A subjectivist Bayesian argument is practically the only way (from a statistical standpoint) you could go about understanding your intuition, which is--properly speaking--the subject of a psychological investigation, not a statistical one. However, it is patently unfair--and therefore invalid--to use a Bayesian approach to argue that an investigator faked the data. The logic of this is perfectly circular: it comes down to saying "based on my prior beliefs about the outcome, I find your result incredible, and therefore you must have cheated." Such an illogical self-serving argument obviously wouldn't stand up in a courtroom or in a peer review process.

Instead, we could take a tip from Ronald Fisher's critique of Mendel's experiments and conduct a formal hypothesis test. Of course it's invalid to test a post hoc hypothesis based on the outcome. But experiments have to be replicated to be believed: that's a tenet of the scientific method. So, having seen one result we think might have been faked, we can formulate an appropriate hypothesis to test future (or additional) results. In this case the critical region would comprise a set of results extremely close to the expectation. For instance, a test at the $\alpha$ = 5% level would view any result between 9,996 and 10,004 as suspect, because (a) this collection is close to our hypothesized "faked" results and (b) under the null hypothesis of no faking (innocent until proven guilty in court!), a result in this range has only a 5% (actually 5.07426%) chance of occurring. Furthermore, we can put this seemingly ad hoc approach in a chi-square context (a la Fisher) simply by squaring the deviation between the observed proportion and the expected proportion, then invoking the Neyman-Pearson lemma in a one-tailed test at the low tail and applying the Normal approximation to the Binomial distribution.

Although such a test cannot prove fakery, it can be applied to future reports from that experimenter to assess the credibility of their claims, without making untoward and unsupportable assumptions based on your intuition alone. This is much more fair and rigorous than invoking a Bayesian argument to implicate someone who might be perfectly innocent and just happened to be so unlucky that they got a beautiful experimental result!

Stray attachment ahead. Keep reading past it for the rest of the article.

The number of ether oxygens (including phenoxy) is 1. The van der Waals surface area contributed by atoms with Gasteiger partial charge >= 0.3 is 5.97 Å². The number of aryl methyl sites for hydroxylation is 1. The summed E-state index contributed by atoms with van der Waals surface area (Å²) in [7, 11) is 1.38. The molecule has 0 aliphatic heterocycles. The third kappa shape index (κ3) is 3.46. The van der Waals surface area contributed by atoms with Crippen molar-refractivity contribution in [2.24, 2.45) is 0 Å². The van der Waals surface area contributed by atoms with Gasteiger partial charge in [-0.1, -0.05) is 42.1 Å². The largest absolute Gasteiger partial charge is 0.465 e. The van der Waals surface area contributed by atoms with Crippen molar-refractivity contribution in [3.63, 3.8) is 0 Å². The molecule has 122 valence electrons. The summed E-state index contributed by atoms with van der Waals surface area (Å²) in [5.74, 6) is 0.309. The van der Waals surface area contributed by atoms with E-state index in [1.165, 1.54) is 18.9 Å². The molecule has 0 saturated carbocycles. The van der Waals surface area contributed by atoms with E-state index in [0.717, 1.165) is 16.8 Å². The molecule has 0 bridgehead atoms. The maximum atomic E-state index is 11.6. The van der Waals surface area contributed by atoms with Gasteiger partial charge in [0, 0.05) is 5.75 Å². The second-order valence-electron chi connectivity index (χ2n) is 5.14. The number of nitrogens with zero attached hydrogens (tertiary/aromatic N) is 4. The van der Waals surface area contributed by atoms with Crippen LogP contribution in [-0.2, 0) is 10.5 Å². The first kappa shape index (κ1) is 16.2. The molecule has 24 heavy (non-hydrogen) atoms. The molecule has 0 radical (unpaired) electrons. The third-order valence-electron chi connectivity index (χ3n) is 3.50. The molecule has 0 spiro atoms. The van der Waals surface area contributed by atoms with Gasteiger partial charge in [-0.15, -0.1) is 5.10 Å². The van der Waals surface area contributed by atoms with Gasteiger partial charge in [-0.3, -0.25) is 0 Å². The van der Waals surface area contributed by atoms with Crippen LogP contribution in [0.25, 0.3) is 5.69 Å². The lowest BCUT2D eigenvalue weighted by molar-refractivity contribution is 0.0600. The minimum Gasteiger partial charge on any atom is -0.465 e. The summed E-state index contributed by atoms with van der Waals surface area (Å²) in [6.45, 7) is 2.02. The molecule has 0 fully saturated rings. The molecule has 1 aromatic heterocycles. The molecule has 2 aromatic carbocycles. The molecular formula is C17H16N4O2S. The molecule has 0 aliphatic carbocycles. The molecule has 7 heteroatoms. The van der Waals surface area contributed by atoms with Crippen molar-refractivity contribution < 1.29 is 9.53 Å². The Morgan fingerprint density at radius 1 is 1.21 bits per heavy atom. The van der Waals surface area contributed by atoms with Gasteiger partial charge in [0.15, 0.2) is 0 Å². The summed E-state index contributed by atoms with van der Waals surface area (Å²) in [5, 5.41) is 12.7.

I think your intuition is flawed. It seems you are implicitly comparing a single, "very special" result (exactly 10000 heads) with a set of many results (all "non-special" numbers of heads close to 10000). However, the definition of "special" is an arbitrary choice based on our psychology. How about binary 10000000000000 (decimal 8192) or Hex ABC (decimal 2748) - would that be suspiciously special as well? As Joris Meys commented, the Bayes argument would essentially be the same for any single number of heads, implying that each outcome would be suspicious.

To expand the argument a bit: you want to test a hypothesis ("the experimenter is faking"), and then you choose a test statistic (number of heads). Now, is this test statistic suited to tell you something about your hypothesis? To me, it seems the chosen test statistic is not informative (not a function of a parameter specified as a fixed value in the hypothesis). This goes back to the question what you mean by "cheating". If that means the experimenter controls the coin at will, then this is not reflected in the test statistic. I think you need to be more precise to find a quantifiable indicator, and thus make the question amenable to a statistical test.

  • $\begingroup$ +1, But I'm not convinced. What's special about 10,000 is that it exactly equals the expected number of heads under the hypothesis that the coin is fair. This fact is independent of any psychology or system of number representation. The analysis in this response might provide some insight into a situation where, say, 20,005 coins were flipped and 10,000 heads (and therefore 10,005 tails) were noted and somebody's "intuition" suggested fakery took place. $\endgroup$ – whuber Dec 12 '10 at 18:18